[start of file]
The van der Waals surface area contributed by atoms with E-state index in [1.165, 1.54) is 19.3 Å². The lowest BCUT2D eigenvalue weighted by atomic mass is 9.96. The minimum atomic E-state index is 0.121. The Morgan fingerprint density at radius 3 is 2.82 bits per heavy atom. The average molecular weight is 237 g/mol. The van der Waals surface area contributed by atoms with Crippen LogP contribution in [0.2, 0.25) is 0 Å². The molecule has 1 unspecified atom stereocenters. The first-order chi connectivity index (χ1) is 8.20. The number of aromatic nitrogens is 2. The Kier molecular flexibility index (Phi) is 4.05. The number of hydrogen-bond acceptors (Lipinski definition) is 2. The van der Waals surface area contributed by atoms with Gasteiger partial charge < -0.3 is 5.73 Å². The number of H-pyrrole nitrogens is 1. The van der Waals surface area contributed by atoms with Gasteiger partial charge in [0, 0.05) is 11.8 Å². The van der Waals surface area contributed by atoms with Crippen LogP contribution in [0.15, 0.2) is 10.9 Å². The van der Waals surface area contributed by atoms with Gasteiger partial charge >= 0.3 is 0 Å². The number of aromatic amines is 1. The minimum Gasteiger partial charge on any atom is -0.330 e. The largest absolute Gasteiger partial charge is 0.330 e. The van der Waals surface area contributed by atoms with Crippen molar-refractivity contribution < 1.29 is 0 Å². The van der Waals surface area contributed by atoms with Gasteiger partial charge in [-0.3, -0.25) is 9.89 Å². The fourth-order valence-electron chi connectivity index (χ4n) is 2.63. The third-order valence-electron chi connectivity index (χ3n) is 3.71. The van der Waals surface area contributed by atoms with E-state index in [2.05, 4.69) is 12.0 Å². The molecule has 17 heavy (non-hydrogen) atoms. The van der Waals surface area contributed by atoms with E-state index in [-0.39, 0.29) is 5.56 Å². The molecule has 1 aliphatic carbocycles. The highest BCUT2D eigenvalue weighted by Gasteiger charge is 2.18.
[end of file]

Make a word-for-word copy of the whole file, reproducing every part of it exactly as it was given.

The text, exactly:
The van der Waals surface area contributed by atoms with E-state index in [1.165, 1.54) is 19.3 Å². The lowest BCUT2D eigenvalue weighted by atomic mass is 9.96. The minimum atomic E-state index is 0.121. The Morgan fingerprint density at radius 3 is 2.82 bits per heavy atom. The average molecular weight is 237 g/mol. The van der Waals surface area contributed by atoms with Crippen LogP contribution in [0.2, 0.25) is 0 Å². The molecule has 1 unspecified atom stereocenters. The first-order chi connectivity index (χ1) is 8.20. The number of aromatic nitrogens is 2. The Kier molecular flexibility index (Phi) is 4.05. The number of hydrogen-bond acceptors (Lipinski definition) is 2. The van der Waals surface area contributed by atoms with Gasteiger partial charge < -0.3 is 5.73 Å². The number of H-pyrrole nitrogens is 1. The van der Waals surface area contributed by atoms with Gasteiger partial charge in [0, 0.05) is 11.8 Å². The van der Waals surface area contributed by atoms with Crippen LogP contribution in [0.15, 0.2) is 10.9 Å². The van der Waals surface area contributed by atoms with Gasteiger partial charge >= 0.3 is 0 Å². The number of aromatic amines is 1. The minimum Gasteiger partial charge on any atom is -0.330 e. The largest absolute Gasteiger partial charge is 0.330 e. The van der Waals surface area contributed by atoms with Crippen molar-refractivity contribution < 1.29 is 0 Å². The van der Waals surface area contributed by atoms with Gasteiger partial charge in [-0.3, -0.25) is 9.89 Å². The fourth-order valence-electron chi connectivity index (χ4n) is 2.63. The third-order valence-electron chi connectivity index (χ3n) is 3.71. The van der Waals surface area contributed by atoms with E-state index in [2.05, 4.69) is 12.0 Å². The molecule has 17 heavy (non-hydrogen) atoms. The van der Waals surface area contributed by atoms with E-state index in [-0.39, 0.29) is 5.56 Å². The molecule has 1 aliphatic carbocycles. The highest BCUT2D eigenvalue weighted by Gasteiger charge is 2.18.